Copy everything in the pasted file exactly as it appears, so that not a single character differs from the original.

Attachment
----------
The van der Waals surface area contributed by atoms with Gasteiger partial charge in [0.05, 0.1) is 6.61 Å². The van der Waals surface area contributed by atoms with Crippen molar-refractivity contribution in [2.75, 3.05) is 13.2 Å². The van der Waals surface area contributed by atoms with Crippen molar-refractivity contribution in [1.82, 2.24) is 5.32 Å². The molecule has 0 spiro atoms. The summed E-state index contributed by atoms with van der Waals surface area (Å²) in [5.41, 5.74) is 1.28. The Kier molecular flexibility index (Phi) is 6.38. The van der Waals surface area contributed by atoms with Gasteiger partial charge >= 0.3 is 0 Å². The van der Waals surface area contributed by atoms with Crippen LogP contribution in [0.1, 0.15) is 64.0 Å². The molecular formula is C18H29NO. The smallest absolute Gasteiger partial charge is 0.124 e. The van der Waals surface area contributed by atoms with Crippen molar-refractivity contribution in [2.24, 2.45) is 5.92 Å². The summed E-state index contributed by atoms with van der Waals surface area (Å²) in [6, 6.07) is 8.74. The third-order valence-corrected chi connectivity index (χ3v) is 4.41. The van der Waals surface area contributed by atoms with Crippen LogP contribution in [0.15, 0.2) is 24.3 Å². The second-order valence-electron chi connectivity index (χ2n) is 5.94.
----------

The van der Waals surface area contributed by atoms with Gasteiger partial charge in [0.05, 0.1) is 6.61 Å². The van der Waals surface area contributed by atoms with Crippen molar-refractivity contribution in [2.75, 3.05) is 13.2 Å². The van der Waals surface area contributed by atoms with Crippen molar-refractivity contribution in [1.82, 2.24) is 5.32 Å². The molecule has 0 spiro atoms. The summed E-state index contributed by atoms with van der Waals surface area (Å²) in [5.41, 5.74) is 1.28. The Kier molecular flexibility index (Phi) is 6.38. The van der Waals surface area contributed by atoms with Gasteiger partial charge >= 0.3 is 0 Å². The van der Waals surface area contributed by atoms with Crippen LogP contribution in [0.1, 0.15) is 64.0 Å². The molecular formula is C18H29NO. The smallest absolute Gasteiger partial charge is 0.124 e. The van der Waals surface area contributed by atoms with Crippen molar-refractivity contribution in [2.24, 2.45) is 5.92 Å². The summed E-state index contributed by atoms with van der Waals surface area (Å²) in [6, 6.07) is 8.74. The third-order valence-corrected chi connectivity index (χ3v) is 4.41. The van der Waals surface area contributed by atoms with Crippen LogP contribution in [0.15, 0.2) is 24.3 Å². The second-order valence-electron chi connectivity index (χ2n) is 5.94.